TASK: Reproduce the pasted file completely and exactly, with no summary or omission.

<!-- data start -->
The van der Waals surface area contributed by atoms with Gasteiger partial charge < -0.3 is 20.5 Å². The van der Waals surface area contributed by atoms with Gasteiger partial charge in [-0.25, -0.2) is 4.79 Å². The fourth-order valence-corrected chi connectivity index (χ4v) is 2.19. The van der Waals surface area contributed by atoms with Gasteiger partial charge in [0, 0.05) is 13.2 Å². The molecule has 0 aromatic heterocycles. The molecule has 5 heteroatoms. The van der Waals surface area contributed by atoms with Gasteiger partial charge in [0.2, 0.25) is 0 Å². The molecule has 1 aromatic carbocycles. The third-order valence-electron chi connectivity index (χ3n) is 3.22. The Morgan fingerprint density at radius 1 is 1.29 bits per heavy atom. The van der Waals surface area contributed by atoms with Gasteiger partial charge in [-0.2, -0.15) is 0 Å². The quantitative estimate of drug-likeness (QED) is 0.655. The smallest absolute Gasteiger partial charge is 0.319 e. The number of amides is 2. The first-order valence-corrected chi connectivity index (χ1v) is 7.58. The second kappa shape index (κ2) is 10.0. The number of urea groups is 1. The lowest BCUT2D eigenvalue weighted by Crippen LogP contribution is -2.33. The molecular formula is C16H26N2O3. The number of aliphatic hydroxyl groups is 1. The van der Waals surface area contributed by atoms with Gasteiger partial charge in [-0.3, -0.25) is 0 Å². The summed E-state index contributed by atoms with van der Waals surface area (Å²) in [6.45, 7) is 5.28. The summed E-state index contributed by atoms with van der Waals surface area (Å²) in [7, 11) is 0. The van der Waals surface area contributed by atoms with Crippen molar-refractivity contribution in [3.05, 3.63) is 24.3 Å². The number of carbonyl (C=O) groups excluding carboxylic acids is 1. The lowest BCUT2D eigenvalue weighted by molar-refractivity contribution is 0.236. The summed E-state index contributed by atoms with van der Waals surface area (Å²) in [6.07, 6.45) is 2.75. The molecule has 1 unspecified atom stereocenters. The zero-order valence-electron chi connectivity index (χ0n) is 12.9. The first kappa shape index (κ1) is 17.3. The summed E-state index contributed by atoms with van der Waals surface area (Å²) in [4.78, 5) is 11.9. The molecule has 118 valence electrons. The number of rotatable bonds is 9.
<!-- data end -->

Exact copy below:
The van der Waals surface area contributed by atoms with Gasteiger partial charge < -0.3 is 20.5 Å². The van der Waals surface area contributed by atoms with Gasteiger partial charge in [-0.25, -0.2) is 4.79 Å². The fourth-order valence-corrected chi connectivity index (χ4v) is 2.19. The van der Waals surface area contributed by atoms with Gasteiger partial charge in [0, 0.05) is 13.2 Å². The molecule has 0 aromatic heterocycles. The molecule has 5 heteroatoms. The van der Waals surface area contributed by atoms with Gasteiger partial charge in [0.2, 0.25) is 0 Å². The molecule has 1 aromatic carbocycles. The third-order valence-electron chi connectivity index (χ3n) is 3.22. The Morgan fingerprint density at radius 1 is 1.29 bits per heavy atom. The van der Waals surface area contributed by atoms with Gasteiger partial charge in [-0.2, -0.15) is 0 Å². The quantitative estimate of drug-likeness (QED) is 0.655. The smallest absolute Gasteiger partial charge is 0.319 e. The number of amides is 2. The first-order valence-corrected chi connectivity index (χ1v) is 7.58. The second kappa shape index (κ2) is 10.0. The number of urea groups is 1. The lowest BCUT2D eigenvalue weighted by Crippen LogP contribution is -2.33. The molecular formula is C16H26N2O3. The number of aliphatic hydroxyl groups is 1. The van der Waals surface area contributed by atoms with Gasteiger partial charge in [-0.3, -0.25) is 0 Å². The summed E-state index contributed by atoms with van der Waals surface area (Å²) in [6.45, 7) is 5.28. The summed E-state index contributed by atoms with van der Waals surface area (Å²) in [7, 11) is 0. The van der Waals surface area contributed by atoms with Crippen molar-refractivity contribution in [3.05, 3.63) is 24.3 Å². The number of carbonyl (C=O) groups excluding carboxylic acids is 1. The lowest BCUT2D eigenvalue weighted by molar-refractivity contribution is 0.236. The summed E-state index contributed by atoms with van der Waals surface area (Å²) in [6.07, 6.45) is 2.75. The molecule has 1 unspecified atom stereocenters. The zero-order valence-electron chi connectivity index (χ0n) is 12.9. The first kappa shape index (κ1) is 17.3. The summed E-state index contributed by atoms with van der Waals surface area (Å²) in [4.78, 5) is 11.9. The molecule has 118 valence electrons. The number of rotatable bonds is 9.